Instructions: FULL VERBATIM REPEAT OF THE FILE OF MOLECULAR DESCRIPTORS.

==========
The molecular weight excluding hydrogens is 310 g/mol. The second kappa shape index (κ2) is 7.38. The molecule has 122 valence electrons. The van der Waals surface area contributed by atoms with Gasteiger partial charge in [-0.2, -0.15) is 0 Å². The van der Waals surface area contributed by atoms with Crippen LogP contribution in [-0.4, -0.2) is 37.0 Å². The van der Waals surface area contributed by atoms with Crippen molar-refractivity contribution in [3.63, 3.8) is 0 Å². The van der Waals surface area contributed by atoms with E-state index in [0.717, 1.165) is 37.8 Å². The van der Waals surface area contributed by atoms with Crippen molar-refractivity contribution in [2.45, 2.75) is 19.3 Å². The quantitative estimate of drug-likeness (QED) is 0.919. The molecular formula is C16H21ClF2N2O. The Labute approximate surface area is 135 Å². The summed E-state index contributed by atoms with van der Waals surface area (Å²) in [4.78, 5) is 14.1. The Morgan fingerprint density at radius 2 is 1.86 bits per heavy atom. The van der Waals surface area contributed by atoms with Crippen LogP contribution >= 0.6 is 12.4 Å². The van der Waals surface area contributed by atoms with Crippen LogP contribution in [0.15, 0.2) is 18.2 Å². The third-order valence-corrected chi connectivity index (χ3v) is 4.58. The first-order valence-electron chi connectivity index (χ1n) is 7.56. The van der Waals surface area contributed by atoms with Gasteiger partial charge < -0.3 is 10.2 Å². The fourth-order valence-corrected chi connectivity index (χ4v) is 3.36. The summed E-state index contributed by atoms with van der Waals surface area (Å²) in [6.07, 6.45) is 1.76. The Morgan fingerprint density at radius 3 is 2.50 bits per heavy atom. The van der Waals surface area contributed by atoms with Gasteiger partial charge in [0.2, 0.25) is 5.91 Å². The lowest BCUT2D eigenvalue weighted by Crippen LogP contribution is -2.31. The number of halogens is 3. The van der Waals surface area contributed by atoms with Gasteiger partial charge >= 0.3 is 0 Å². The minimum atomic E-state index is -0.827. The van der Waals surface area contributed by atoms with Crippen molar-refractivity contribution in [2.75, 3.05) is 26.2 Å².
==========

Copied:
The molecular weight excluding hydrogens is 310 g/mol. The second kappa shape index (κ2) is 7.38. The molecule has 122 valence electrons. The van der Waals surface area contributed by atoms with Gasteiger partial charge in [-0.2, -0.15) is 0 Å². The van der Waals surface area contributed by atoms with Crippen LogP contribution in [-0.4, -0.2) is 37.0 Å². The van der Waals surface area contributed by atoms with Crippen molar-refractivity contribution in [3.63, 3.8) is 0 Å². The van der Waals surface area contributed by atoms with E-state index in [0.717, 1.165) is 37.8 Å². The van der Waals surface area contributed by atoms with Crippen molar-refractivity contribution in [2.45, 2.75) is 19.3 Å². The quantitative estimate of drug-likeness (QED) is 0.919. The molecular formula is C16H21ClF2N2O. The Labute approximate surface area is 135 Å². The summed E-state index contributed by atoms with van der Waals surface area (Å²) in [4.78, 5) is 14.1. The Morgan fingerprint density at radius 2 is 1.86 bits per heavy atom. The van der Waals surface area contributed by atoms with Crippen LogP contribution >= 0.6 is 12.4 Å². The van der Waals surface area contributed by atoms with Crippen LogP contribution in [0.15, 0.2) is 18.2 Å². The third-order valence-corrected chi connectivity index (χ3v) is 4.58. The first-order valence-electron chi connectivity index (χ1n) is 7.56. The van der Waals surface area contributed by atoms with Gasteiger partial charge < -0.3 is 10.2 Å². The fourth-order valence-corrected chi connectivity index (χ4v) is 3.36. The summed E-state index contributed by atoms with van der Waals surface area (Å²) in [6.07, 6.45) is 1.76. The Morgan fingerprint density at radius 3 is 2.50 bits per heavy atom. The van der Waals surface area contributed by atoms with Gasteiger partial charge in [0.2, 0.25) is 5.91 Å². The lowest BCUT2D eigenvalue weighted by Crippen LogP contribution is -2.31. The number of halogens is 3. The van der Waals surface area contributed by atoms with Gasteiger partial charge >= 0.3 is 0 Å². The minimum atomic E-state index is -0.827. The van der Waals surface area contributed by atoms with Crippen molar-refractivity contribution in [2.75, 3.05) is 26.2 Å².